Bike & Build, a cross-country cycling organization, celebrates its 10th anniversary this year. Located in Roxborough, the organization combines the concepts of raising awareness for affordable housing, getting young adults involved in the cause and cross-country cycling.
Inspired by the now-discontinued Habitat Bicycle Challenge sponsored by Habitat for Humanity, Bike & Build founder Marc Bush set out to keep the legacy of pedaling for affordable housing alive. Thus, Bike & Build was born.
Like the Habitat Bicycle Challenge, Bike & Build gathers young adults between ages of 18 and 25 to trek across the country in the hope of raising awareness about affordable housing crisis in America. The decision to target young adults was a conscious one.
“The main reason is the passion and idealism that young adults bring to a specific cause,” Director of Operations and Outreach Justin Villere said. “This is our way to get involved with young adults while they’re still molding their ideas. That way, we can give them an option to commit to service.”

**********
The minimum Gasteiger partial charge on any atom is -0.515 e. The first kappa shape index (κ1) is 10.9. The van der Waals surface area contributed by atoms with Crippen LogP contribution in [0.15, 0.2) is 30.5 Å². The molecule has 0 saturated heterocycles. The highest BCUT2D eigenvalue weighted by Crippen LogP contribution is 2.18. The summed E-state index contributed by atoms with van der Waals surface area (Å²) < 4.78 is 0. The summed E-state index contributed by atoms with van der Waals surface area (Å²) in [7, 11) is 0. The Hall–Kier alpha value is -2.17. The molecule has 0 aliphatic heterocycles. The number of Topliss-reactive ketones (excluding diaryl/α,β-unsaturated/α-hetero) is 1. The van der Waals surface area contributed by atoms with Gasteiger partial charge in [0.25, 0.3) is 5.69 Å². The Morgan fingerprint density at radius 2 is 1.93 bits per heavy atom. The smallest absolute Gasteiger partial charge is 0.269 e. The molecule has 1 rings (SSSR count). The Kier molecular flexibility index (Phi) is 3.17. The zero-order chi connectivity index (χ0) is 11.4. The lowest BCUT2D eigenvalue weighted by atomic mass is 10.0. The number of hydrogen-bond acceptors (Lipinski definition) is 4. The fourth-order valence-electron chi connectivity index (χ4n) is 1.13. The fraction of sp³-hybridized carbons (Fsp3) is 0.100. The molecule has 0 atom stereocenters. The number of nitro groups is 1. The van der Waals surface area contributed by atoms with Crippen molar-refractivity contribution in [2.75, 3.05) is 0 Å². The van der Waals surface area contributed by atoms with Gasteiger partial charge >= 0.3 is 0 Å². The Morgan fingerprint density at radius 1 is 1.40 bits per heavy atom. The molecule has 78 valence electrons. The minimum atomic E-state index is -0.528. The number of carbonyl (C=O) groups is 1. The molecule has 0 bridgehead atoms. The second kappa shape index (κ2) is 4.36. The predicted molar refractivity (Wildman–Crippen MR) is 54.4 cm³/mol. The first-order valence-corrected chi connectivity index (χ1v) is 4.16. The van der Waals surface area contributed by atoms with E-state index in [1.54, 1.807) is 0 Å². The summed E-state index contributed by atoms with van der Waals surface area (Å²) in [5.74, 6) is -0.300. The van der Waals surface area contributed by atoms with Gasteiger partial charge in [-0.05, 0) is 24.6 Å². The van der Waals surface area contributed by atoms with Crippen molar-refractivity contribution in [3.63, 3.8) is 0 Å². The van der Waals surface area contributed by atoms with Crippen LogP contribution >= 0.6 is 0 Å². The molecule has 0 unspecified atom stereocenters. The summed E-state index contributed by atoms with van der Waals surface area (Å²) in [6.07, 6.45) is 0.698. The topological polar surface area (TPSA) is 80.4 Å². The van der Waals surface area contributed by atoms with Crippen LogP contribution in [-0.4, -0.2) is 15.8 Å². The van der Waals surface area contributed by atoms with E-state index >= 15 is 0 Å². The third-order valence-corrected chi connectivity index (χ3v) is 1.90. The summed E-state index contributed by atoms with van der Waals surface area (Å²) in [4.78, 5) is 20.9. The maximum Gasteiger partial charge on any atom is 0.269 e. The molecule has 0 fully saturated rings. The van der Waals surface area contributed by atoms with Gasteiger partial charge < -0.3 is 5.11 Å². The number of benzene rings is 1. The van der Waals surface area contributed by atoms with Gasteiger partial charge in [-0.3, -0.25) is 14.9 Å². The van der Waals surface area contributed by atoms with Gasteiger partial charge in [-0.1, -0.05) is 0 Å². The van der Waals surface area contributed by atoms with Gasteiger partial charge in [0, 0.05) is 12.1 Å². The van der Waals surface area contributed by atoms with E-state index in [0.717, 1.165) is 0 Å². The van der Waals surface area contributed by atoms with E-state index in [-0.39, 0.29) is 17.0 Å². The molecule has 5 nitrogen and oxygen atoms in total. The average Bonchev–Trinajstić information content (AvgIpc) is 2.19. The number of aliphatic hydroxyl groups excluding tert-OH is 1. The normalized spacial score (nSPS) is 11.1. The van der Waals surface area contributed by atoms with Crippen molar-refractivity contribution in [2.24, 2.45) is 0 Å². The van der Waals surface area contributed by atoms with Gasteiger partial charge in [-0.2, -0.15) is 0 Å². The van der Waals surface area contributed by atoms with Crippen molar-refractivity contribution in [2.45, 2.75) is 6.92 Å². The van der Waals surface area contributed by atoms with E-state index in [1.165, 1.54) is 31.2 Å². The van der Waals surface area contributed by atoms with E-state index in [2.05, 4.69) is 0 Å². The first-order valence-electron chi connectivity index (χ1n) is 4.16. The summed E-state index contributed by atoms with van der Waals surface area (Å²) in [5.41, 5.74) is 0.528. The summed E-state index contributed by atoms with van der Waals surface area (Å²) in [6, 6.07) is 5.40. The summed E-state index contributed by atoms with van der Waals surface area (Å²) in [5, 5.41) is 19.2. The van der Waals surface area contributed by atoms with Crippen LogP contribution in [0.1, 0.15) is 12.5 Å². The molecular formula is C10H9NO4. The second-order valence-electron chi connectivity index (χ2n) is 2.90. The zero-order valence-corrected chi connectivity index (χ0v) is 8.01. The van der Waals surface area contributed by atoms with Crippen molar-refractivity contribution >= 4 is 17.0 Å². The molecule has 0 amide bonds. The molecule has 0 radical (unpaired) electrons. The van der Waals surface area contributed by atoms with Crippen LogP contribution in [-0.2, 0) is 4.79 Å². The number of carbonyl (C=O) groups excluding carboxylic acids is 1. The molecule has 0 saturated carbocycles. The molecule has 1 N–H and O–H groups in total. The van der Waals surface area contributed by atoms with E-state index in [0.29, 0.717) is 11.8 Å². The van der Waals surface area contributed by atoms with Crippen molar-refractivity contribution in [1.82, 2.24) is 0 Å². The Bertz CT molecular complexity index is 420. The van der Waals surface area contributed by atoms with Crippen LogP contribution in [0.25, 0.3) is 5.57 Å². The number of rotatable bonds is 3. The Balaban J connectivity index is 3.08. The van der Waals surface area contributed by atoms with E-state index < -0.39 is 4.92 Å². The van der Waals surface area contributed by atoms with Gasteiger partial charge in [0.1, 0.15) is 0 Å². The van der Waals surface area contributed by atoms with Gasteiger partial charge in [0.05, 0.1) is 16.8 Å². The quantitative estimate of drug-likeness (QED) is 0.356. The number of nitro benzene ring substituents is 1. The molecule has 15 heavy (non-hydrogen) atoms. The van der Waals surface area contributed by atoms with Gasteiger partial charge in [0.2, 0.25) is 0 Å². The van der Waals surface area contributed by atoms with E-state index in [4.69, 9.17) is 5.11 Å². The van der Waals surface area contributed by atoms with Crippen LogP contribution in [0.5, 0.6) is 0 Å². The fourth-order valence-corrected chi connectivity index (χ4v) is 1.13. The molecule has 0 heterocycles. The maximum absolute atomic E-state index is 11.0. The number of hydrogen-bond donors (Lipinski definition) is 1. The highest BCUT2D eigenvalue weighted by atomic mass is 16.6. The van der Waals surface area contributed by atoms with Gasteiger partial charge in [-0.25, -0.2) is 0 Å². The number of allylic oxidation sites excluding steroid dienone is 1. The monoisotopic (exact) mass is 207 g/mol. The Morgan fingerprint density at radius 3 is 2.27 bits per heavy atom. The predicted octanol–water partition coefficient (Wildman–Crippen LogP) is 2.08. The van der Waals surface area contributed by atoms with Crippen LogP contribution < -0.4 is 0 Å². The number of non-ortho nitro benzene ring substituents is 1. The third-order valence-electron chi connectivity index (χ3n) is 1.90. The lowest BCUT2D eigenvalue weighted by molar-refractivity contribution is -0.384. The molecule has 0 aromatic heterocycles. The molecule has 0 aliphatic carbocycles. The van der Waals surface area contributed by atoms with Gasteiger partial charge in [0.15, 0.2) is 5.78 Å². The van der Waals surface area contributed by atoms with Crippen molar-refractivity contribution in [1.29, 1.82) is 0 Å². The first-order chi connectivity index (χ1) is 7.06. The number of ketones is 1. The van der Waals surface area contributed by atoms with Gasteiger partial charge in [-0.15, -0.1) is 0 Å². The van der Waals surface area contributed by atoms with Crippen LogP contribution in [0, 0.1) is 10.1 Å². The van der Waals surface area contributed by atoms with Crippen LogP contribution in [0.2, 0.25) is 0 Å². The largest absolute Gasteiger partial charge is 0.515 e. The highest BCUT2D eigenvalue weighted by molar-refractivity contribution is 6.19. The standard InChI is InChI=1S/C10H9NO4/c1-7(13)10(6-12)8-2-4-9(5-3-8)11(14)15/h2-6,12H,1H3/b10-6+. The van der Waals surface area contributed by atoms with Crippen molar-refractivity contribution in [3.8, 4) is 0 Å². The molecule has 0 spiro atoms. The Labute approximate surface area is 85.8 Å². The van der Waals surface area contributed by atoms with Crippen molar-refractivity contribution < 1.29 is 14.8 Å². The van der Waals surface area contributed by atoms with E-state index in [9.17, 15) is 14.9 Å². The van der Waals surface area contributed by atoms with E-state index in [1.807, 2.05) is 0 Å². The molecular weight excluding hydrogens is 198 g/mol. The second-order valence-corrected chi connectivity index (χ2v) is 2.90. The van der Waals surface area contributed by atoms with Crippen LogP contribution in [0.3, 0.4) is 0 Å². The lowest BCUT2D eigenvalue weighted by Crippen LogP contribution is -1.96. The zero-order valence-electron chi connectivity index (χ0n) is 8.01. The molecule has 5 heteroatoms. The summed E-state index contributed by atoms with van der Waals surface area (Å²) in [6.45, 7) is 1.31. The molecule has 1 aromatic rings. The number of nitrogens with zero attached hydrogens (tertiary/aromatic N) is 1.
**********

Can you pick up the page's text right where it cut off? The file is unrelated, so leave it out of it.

Not only do young adults get the opportunity to travel across the country and raise awareness on affordable housing, they also get the opportunity to learn about and help with constructing houses.
“Most affiliates have older volunteers who are very knowledgeable and make excellent teachers,” Ben Chrisinger, a Bike & Build trip leader, said, “so there’s a great opportunity for young people to gain new skills on worksites.”
According to the U.S. Census Bureau, a house is considered affordable if you are not spending more than 30 percent of your gross income on housing. In the effort to help with the affordable housing situation in Philadelphia, Bike & Build works with multiple housing affiliates in the city.
One affiliate, Habitat for Humanity Philadelphia, began collaborating with Bike & Build in the past year.
“Because of their unique experiences, Bike & Build alumni are extremely powerful advocates for issues of affordable housing,” Henry C. Randolph, volunteer coordinator for Habitat for Humanity Philadelphia, said. “They’re educated on the facts and they care deeply about the housing crisis.”
Despite being a cycling organization, participants are not expected to be professional cyclists.
“We have a lot of riders who, before they started training for Bike & Build, had never ridden before,” Villere said, “and we value that because you’re bringing in a lot of different individuals. The main overarching theme is that they have a passion for service and adventure.”